When Ford’s new F-150 pickup comes to market later this year it will shed as much as 700 pounds, a move that is expected to yield significant improvements in both performance and fuel economy. And now, the automaker is hinting it has even more aggressive plans in mind for a future version of its popular midsize model, the Fusion.
The Detroit maker is showing off a new, super-light version of the sedan that makes use of aluminum and other materials to drop a full 800 pounds compared to the current Fusion. And though there are no immediate plans to put the prototype into production, it will influence future product development programs.
Part of Ford’s so-called Blueprint for Sustainability, the project reflects a growing focus on lightweighting, the auto industry’s way of saying that vehicles have to go on a diet if manufacturers hope to meet the tough new fuel economy standards coming into effect in the U.S. over the next decade, as well as stiffer CO2 emissions rules in Europe. The good news for consumers is that by reducing weight a vehicle like the Fusion won’t necessarily have to be downsized to achieve significant improvements in mileage.
“The Lightweight Concept gives us the platform to explore the right mix of materials and applications for future vehicles,” said Matt Zaluzec, Ford’s technical leader for global materials and manufacturing research.
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Smart design can help put a car on a diet. Cadillac, for example, scalloped the edges of sheet metal panels used in the frame of its new ATS model to shave off a few pounds. Mazda has downsized the water pump on its new Mazda6 sedan and even trimmed a gram off the mass of each tire’s lug nuts. But some of the biggest savings are expected to come from adopting new lightweight materials that can replace traditional steel.
The 2015 Ford F-150, for example, migrates to an aluminum body. Developed with the help of Canadian mega-supplier Magna, and the U.S. Department of Energy, the new Lightweight Concept vehicle also opts for aluminum for much of its body and chassis.
But it also goes with other lightweight materials, such as the carbon fiber and nylon in its instrument panel and seat frame, as well as magnesium valves, and even polycarbonates and laminates to reduce some of its glass, including the rear window.
Trimming weight out of the body has a knock-on effect, as engineers like to say. Shave enough weight and you can then use a smaller engine – in this case, a modest 1.0-liter, 3-cylinder engine — brakes and suspension components.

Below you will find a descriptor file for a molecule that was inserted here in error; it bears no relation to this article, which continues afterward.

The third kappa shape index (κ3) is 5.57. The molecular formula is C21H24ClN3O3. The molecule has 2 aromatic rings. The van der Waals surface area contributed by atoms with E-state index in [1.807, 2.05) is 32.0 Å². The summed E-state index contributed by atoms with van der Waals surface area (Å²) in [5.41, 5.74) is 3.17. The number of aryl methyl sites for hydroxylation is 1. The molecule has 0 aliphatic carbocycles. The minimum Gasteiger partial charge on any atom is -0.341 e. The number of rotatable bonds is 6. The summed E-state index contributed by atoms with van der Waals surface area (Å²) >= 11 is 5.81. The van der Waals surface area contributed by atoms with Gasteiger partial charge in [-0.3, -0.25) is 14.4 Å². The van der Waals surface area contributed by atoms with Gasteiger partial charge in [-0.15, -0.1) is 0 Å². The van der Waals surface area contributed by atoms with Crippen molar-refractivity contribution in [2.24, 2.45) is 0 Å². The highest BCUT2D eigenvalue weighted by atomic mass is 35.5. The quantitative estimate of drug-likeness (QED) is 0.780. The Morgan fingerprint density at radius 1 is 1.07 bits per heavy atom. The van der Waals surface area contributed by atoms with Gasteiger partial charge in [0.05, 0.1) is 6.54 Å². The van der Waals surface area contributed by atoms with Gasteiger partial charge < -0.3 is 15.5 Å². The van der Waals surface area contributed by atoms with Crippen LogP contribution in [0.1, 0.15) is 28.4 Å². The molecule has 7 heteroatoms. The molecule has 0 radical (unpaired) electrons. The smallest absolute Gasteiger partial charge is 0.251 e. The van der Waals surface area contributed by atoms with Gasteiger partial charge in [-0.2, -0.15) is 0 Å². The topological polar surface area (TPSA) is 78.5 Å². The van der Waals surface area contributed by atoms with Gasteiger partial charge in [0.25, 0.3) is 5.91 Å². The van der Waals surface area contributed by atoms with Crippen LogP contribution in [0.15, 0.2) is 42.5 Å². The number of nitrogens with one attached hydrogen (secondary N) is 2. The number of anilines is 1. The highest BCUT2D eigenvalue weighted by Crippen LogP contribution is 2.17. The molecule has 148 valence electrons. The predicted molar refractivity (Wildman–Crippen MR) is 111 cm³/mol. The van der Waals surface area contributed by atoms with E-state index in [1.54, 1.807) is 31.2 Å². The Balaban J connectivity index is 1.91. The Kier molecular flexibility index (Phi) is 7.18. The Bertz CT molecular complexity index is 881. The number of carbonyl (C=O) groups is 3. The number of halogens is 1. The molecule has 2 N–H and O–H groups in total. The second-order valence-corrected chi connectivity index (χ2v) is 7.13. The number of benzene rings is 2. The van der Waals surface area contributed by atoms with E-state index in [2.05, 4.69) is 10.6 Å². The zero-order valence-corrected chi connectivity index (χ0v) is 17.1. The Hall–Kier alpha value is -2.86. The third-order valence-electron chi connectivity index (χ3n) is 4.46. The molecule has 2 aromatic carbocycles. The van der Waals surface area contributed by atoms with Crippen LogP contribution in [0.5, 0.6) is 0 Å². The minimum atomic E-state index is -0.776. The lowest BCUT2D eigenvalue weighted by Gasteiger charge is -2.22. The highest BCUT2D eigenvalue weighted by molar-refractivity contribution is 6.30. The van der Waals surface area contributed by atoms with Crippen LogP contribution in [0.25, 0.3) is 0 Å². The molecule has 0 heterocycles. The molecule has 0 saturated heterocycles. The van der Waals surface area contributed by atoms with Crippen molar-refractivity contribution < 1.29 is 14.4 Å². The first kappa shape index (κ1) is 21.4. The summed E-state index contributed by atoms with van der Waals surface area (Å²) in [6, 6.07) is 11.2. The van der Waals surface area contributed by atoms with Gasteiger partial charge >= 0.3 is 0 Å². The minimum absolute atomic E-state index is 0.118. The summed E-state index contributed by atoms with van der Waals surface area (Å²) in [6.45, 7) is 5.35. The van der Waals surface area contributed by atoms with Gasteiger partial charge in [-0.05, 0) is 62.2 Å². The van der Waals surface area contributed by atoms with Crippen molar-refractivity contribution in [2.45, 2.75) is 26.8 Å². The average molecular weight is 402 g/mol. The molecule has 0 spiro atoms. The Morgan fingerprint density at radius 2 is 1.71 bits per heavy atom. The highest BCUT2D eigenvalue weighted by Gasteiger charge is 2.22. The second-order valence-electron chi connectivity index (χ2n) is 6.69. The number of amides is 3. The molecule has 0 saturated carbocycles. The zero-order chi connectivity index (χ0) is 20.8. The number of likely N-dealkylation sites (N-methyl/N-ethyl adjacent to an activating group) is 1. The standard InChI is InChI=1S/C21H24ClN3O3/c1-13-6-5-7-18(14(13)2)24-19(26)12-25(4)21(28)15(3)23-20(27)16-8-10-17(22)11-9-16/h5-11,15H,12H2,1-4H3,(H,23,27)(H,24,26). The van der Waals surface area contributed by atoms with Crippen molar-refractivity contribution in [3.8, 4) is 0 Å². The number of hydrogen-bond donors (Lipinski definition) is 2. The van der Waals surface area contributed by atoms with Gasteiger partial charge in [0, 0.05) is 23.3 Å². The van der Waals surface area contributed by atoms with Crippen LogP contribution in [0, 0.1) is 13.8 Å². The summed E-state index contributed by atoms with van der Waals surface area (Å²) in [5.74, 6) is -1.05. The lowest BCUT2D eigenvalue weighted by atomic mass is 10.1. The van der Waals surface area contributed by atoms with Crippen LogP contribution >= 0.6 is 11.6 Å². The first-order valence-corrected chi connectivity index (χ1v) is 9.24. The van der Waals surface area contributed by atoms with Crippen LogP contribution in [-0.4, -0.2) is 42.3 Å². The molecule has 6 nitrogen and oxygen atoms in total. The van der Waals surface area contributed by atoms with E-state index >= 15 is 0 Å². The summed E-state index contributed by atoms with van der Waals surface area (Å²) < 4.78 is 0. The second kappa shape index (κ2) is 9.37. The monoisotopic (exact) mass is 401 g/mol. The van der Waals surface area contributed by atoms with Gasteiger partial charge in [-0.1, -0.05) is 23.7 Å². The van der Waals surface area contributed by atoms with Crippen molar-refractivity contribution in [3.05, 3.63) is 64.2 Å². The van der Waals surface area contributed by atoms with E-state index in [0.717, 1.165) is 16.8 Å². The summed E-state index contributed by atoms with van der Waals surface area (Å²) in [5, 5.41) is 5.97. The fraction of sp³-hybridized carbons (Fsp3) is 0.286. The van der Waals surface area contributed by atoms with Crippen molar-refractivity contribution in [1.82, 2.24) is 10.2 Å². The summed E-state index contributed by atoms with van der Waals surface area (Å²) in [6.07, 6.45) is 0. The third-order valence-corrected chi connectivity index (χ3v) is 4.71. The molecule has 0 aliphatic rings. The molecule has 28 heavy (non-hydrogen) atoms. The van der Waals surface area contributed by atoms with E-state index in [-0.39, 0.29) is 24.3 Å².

The cost isn’t cheap, Ford stressed, in explanation of why it won’t rush to use the Lightweight Concept as a near-term replacement for the popular Fusion model. The carbon fiber seat frame, for example, might be 17% lighter than one made of steel, but it would cost as much as six times more than the $12 of a conventional seat structure.
The good news is that costs are coming down – enough to let the maker switch from steel to aluminum with the new F-150. Meanwhile, rival BMW is beginning to make more extensive use of super-light carbon fiber on a number of new models, including the i3 battery-electric vehicle and the i8 plug-in hybrid sports car.
“We’re committed to carbon fiber in a big way,” Paul Ferraiolo, U.S. product chief for the i8 program, told TheDetroitBureau.com.
The German maker is so committed that it has entered into an extensive research and manufacturing partnership aimed at driving down the cost of the material and speeding up its production rate. It recently announced plans to triple the output of a carbon fiber plant in Washington State that will soon by the largest factory of its kind in the world.
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Ford plans to put the new Lightweight Concept through extensive testing over the next couple years to see how the various new materials can hold up. That could lead to real-world applications to follow.
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But the maker has to move fast. According to the latest annual Trends Report from the Environmental Protection Agency, the auto industry boosted the fuel economy of its typical vehicle by 11 mpg from 1975 to 2013. But it will have to achieve an even bigger gain, mileage expected to jump by roughly 50% between now and 2025, when the new Corporate Average Fuel Economy will rise to 54.5 mpg.
Lightweighting alone won’t get there. Industry experts anticipate future vehicles will make more extensive use of hybrid power and other new technologies, as well as improved aerodynamics. But lightweighting will be critical. On average, every 100 pounds of weight that’s shed yields about a 1 mpg improvement. So if the future Ford Fusion were to lose 800 pounds it would go a long way to meeting those tough 2025 mileage regulations.